Ta-Nehisi Coates' magisterial survey of American racism is already the most important magazine piece published this year. It's the kind of piece, in fact, that may end up mattering in American life many years from now.
But it's also an unusual piece. It's an article that reads like a book, and an act of journalism that feels more like a work of history.The events Coates describes have been outlined elsewhere. The case for reparations has been made many times before, and often with much greater specificity. Yet Coates' piece has catalyzed a discussion over American racism and American history like nothing else before it.
"It's a reminder that if you're going to go on television and you're going to talk about the murder rate in Chicago, or you're going to talk about the shape of African-American families, or you're going to stand up and lecture black men about what they need to do, never forget that you are talking to a community that has repeatedly gotten a raw deal in this country," Coates, a senior editor at the Atlantic, says. "Never forget that. Don't talk to these people like somehow the American government, over the course of its history, has been a friend to black people and the black community."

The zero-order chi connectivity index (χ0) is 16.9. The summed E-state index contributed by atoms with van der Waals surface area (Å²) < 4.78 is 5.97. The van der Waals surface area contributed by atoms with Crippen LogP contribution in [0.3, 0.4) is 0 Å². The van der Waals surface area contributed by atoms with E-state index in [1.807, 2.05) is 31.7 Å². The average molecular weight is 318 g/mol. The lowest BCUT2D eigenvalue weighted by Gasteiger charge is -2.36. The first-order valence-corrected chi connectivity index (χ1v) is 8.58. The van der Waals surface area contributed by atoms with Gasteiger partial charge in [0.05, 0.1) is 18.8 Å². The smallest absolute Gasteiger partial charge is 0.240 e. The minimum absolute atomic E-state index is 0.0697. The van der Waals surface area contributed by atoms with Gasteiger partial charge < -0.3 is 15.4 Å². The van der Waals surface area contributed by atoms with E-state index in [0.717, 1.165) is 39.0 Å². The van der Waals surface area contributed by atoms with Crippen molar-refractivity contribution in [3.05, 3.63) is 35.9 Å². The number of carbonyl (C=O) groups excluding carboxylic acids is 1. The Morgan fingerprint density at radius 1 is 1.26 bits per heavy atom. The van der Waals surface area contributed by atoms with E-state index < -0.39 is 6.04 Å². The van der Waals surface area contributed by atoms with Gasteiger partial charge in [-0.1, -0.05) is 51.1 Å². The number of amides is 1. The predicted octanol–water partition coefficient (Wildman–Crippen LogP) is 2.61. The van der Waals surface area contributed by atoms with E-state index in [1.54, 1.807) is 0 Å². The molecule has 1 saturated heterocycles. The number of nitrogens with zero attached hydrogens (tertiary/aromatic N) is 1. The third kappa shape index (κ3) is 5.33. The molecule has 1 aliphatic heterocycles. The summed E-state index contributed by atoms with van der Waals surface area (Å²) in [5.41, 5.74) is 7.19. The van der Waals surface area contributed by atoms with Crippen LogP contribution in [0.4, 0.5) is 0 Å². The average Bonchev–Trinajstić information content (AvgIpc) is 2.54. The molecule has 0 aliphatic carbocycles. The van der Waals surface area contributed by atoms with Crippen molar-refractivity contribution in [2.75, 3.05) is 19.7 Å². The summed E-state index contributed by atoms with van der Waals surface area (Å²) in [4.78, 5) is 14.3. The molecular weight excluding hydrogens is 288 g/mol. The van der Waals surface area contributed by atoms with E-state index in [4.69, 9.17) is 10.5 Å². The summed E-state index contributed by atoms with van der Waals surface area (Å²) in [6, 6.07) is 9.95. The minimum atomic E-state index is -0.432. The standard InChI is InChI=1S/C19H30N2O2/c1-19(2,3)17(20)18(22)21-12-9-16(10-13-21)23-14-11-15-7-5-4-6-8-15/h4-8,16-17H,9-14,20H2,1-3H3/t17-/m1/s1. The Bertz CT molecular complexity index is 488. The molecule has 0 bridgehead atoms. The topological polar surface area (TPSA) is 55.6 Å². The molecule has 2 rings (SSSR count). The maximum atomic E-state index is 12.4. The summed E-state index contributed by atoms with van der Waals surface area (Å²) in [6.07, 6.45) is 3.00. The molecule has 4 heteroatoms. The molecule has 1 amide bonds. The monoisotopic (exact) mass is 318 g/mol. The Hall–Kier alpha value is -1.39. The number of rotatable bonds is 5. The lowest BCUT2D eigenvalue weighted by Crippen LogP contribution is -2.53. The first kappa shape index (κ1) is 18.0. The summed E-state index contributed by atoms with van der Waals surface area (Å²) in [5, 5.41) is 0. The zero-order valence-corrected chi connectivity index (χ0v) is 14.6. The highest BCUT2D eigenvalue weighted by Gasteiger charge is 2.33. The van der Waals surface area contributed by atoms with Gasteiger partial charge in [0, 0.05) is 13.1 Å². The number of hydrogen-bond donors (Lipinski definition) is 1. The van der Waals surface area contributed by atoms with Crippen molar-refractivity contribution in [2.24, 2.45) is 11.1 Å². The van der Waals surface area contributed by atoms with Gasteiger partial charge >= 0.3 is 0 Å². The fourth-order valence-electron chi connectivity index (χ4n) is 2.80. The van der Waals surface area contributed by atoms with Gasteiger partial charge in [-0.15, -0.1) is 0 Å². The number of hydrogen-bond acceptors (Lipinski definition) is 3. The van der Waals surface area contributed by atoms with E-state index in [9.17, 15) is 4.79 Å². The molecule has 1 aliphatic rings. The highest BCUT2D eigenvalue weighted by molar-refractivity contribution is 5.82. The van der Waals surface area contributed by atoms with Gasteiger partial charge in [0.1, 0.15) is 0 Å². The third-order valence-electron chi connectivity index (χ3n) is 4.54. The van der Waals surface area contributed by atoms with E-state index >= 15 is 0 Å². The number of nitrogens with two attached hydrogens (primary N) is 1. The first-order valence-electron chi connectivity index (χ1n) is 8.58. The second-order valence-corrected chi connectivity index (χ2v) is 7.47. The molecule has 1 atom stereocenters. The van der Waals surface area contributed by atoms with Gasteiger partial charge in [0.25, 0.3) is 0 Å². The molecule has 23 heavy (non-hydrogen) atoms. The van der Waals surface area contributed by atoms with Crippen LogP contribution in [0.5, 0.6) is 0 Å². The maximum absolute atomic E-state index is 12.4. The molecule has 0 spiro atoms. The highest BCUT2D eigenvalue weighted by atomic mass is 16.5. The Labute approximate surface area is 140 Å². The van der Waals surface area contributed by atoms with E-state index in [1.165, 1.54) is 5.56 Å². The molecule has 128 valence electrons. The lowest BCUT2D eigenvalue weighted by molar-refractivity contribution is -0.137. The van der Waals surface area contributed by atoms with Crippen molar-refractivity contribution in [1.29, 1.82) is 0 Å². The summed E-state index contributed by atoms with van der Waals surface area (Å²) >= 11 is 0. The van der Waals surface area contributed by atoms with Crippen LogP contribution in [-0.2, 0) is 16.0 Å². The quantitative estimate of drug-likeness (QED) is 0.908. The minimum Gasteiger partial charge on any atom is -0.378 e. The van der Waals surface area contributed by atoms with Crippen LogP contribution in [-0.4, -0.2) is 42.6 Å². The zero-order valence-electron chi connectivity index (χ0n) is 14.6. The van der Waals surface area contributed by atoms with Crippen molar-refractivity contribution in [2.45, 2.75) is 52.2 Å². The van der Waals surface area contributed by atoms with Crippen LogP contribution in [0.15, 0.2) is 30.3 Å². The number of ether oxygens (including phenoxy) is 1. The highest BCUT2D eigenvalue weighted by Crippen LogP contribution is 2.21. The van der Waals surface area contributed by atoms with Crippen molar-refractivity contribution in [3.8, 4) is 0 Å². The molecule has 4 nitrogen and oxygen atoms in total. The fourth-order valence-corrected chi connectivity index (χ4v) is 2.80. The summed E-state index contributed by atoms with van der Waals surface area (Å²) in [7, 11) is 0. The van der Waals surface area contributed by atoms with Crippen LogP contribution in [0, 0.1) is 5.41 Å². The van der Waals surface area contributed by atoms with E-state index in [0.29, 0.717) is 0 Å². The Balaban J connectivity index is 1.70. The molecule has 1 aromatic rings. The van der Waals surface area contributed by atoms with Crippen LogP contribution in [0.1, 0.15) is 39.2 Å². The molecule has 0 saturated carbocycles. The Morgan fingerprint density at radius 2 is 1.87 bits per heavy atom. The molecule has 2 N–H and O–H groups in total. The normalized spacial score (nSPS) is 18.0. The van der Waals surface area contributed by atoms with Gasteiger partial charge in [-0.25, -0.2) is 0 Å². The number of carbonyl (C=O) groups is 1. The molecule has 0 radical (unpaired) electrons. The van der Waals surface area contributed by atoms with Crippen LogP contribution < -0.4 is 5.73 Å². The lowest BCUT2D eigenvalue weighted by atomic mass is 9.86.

In a wide-ranging interview with Vox, Coates explains how he reported the article, why he tries to approach journalism as a historian rather than as a "Senate aide," and what you should read next if you want to understand American racism.
We'll email you a reset link.
If you signed up using a 3rd party account like Facebook or Twitter, please login with it instead.
Choose an available username to complete sign up.
In order to provide our users with a better overall experience, we ask for more information from Facebook when using it to login so that we can learn more about our audience and provide you with the best possible experience. We do not store specific user data and the sharing of it is not required to login with Facebook.